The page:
Dec 10, 2018 06:17 PM

Oil and Gas Imports Hit Record High

An oil tanker offloads imported crude oil in Qingdao, Shandong province on Sept. 21, 2017. Photo: VCG
An oil tanker offloads imported crude oil in Qingdao, Shandong province on Sept. 21, 2017. Photo: VCG

China’s oil imports reached record levels in November boosted by increasing demand from the country’s burgeoning petrochemicals sector, while gas imports also hit new highs thanks to the push from coal to gas-powered heating this winter.

Oil imports rose 8.5% year-on-year in November to hit 10.43 million barrels per day (bpd), according to data (link in Chinese) from the General Administration of Customs, marking the first time China has broken the 10 million bpd mark.

The country’s burgeoning petrochemicals sector appears to be driving the growth, with Shandong-based private refiner Hengli Petrochemical Co. Ltd. undergoing test runs at its major refinery in Dalian in China’s northeast, with Zhejiang Energy Group also gearing up for tests before the end of the year.

China’s smaller, private oil refiners — known diminutively as “teapots” — face an uncertain future as the government looks to clamp down on less-efficient, more polluting refineries. Meanwhile the country’s petrochemicals industry is set to expand and take advantage of growing demand for the production of higher end materials, experts told Caixin in October.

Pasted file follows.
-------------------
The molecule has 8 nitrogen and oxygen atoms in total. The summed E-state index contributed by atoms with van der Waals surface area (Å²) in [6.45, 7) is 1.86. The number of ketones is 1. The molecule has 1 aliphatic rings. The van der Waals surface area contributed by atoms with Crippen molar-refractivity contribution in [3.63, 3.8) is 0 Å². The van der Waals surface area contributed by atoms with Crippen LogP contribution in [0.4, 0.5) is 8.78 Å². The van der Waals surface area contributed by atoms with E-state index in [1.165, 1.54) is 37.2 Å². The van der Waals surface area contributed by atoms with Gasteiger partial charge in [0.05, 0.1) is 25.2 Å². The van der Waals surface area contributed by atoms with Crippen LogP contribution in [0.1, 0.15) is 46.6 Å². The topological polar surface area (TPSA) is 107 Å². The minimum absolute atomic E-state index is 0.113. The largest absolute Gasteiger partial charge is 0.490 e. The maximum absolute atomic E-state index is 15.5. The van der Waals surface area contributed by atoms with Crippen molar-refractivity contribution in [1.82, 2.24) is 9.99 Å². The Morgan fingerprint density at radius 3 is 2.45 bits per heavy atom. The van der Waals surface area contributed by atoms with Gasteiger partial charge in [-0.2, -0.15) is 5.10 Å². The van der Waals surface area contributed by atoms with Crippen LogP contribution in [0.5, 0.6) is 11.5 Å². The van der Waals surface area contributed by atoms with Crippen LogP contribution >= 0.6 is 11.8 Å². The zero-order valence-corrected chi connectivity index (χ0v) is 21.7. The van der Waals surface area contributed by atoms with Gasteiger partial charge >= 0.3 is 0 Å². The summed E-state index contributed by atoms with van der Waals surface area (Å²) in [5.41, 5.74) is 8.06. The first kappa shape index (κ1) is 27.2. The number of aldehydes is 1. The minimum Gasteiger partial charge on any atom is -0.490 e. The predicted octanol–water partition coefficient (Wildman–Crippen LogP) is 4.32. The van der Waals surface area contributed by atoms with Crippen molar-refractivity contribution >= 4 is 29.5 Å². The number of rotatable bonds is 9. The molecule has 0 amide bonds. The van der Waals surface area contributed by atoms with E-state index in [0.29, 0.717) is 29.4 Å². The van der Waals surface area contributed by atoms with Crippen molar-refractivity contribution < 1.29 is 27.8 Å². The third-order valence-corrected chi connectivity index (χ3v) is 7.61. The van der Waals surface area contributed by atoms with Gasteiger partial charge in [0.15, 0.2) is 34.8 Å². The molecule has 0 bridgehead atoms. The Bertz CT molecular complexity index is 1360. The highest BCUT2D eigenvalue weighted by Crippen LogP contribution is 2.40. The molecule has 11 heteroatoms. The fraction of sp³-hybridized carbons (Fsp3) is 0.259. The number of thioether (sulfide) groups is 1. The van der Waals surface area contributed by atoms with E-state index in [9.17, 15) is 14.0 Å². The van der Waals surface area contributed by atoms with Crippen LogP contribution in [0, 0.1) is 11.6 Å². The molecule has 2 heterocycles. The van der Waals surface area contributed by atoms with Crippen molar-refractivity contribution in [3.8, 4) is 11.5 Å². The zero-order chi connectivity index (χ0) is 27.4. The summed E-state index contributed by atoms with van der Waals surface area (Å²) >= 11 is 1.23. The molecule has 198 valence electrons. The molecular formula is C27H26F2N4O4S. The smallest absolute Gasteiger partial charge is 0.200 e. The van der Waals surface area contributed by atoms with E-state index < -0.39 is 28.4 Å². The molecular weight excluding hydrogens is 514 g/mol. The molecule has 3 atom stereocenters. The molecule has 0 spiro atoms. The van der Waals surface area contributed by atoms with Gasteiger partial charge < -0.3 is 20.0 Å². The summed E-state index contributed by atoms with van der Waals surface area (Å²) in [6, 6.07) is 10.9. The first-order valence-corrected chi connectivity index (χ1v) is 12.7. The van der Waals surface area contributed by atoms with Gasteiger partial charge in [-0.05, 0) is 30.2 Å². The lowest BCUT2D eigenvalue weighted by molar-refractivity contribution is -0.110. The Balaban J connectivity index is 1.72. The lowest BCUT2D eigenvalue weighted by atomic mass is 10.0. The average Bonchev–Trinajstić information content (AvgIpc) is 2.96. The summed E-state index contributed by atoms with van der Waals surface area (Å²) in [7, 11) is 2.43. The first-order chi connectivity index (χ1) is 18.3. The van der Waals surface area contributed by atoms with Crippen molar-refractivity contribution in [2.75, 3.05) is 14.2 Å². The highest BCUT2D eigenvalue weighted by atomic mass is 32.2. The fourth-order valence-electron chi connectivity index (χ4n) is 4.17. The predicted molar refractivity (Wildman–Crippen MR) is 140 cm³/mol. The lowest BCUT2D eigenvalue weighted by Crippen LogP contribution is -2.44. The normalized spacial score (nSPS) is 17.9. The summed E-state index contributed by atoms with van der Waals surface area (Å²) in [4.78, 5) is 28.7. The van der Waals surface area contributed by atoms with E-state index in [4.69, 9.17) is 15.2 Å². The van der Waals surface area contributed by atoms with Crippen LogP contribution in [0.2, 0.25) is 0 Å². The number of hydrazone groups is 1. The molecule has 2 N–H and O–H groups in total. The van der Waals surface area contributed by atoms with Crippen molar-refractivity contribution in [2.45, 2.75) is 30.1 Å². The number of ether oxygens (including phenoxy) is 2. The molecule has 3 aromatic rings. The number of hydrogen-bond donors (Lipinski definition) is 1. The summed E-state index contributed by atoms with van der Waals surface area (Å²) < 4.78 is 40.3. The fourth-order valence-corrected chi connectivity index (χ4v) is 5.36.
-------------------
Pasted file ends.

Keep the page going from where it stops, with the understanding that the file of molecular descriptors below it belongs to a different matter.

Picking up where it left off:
Natural gas imports also broke records in November, rising 25.6% year-on-year to 9.15 million tons. This was on the back of government efforts to wean the country off highly-polluting coal power, particularly for heating the north of the country during the winter months. Gas imports for the first 11 months of the year now stand at 81 million tons, cementing China as the world’s biggest gas importer after it surpassed Japan in June.

The government appears to have taken seriously the need to secure adequate gas for the season and avoid the embarrassment of last winter, when shortages left parts of the country shivering and restrictions on coal consumption had to be eased to make up for the shortfall.

Coal cargoes that arrived in November will not make it through customs until late in December or next year, Reuters reported, owing to increased restrictions implemented to support domestic producers, with major producers seeing profit growth of 16.6% in the first eight months of this year, according to consultancy China Policy.

China’s overall imports in November rose at a moderate pace of 3% year-on-year to $182.7 billion, the slowest rate since October 2016, when purchases of foreign goods fell by more than 1%.

Contact Reporter David Kirton (

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